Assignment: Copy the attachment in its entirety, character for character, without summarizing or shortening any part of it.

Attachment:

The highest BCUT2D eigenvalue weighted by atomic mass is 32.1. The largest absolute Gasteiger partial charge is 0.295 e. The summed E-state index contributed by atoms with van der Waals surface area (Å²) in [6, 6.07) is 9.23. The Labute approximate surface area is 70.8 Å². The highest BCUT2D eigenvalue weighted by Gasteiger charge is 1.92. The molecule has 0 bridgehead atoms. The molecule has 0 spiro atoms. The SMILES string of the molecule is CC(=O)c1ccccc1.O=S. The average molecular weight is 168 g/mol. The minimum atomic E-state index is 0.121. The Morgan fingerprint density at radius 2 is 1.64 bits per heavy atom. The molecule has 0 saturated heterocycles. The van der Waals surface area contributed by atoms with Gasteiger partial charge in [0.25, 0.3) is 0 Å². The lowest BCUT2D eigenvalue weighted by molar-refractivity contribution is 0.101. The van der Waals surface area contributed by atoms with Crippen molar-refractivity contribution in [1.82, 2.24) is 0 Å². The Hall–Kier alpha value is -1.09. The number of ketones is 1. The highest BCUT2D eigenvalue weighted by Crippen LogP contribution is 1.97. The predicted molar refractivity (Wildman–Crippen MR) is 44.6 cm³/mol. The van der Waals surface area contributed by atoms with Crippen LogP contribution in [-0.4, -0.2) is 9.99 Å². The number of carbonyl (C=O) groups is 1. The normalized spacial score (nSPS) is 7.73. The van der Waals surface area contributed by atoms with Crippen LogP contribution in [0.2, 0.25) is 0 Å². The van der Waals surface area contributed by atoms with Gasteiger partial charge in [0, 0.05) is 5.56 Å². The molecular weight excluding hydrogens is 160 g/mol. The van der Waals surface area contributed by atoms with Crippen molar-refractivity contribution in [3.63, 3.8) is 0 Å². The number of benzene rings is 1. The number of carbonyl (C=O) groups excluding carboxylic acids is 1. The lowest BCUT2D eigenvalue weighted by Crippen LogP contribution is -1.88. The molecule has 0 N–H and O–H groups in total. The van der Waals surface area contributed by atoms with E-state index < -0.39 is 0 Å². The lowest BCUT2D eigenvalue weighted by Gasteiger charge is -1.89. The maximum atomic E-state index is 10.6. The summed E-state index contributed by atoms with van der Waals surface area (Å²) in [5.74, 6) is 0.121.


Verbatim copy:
The highest BCUT2D eigenvalue weighted by atomic mass is 32.1. The largest absolute Gasteiger partial charge is 0.295 e. The summed E-state index contributed by atoms with van der Waals surface area (Å²) in [6, 6.07) is 9.23. The Labute approximate surface area is 70.8 Å². The highest BCUT2D eigenvalue weighted by Gasteiger charge is 1.92. The molecule has 0 bridgehead atoms. The molecule has 0 spiro atoms. The SMILES string of the molecule is CC(=O)c1ccccc1.O=S. The average molecular weight is 168 g/mol. The minimum atomic E-state index is 0.121. The Morgan fingerprint density at radius 2 is 1.64 bits per heavy atom. The molecule has 0 saturated heterocycles. The van der Waals surface area contributed by atoms with Gasteiger partial charge in [0.25, 0.3) is 0 Å². The lowest BCUT2D eigenvalue weighted by molar-refractivity contribution is 0.101. The van der Waals surface area contributed by atoms with Crippen molar-refractivity contribution in [1.82, 2.24) is 0 Å². The Hall–Kier alpha value is -1.09. The number of ketones is 1. The highest BCUT2D eigenvalue weighted by Crippen LogP contribution is 1.97. The predicted molar refractivity (Wildman–Crippen MR) is 44.6 cm³/mol. The van der Waals surface area contributed by atoms with Crippen LogP contribution in [-0.4, -0.2) is 9.99 Å². The number of carbonyl (C=O) groups is 1. The normalized spacial score (nSPS) is 7.73. The van der Waals surface area contributed by atoms with Crippen LogP contribution in [0.2, 0.25) is 0 Å². The van der Waals surface area contributed by atoms with Gasteiger partial charge in [0, 0.05) is 5.56 Å². The molecular weight excluding hydrogens is 160 g/mol. The van der Waals surface area contributed by atoms with Crippen molar-refractivity contribution in [3.63, 3.8) is 0 Å². The number of benzene rings is 1. The number of carbonyl (C=O) groups excluding carboxylic acids is 1. The lowest BCUT2D eigenvalue weighted by Crippen LogP contribution is -1.88. The molecule has 0 N–H and O–H groups in total. The van der Waals surface area contributed by atoms with E-state index < -0.39 is 0 Å². The lowest BCUT2D eigenvalue weighted by Gasteiger charge is -1.89. The maximum atomic E-state index is 10.6. The summed E-state index contributed by atoms with van der Waals surface area (Å²) in [5.74, 6) is 0.121.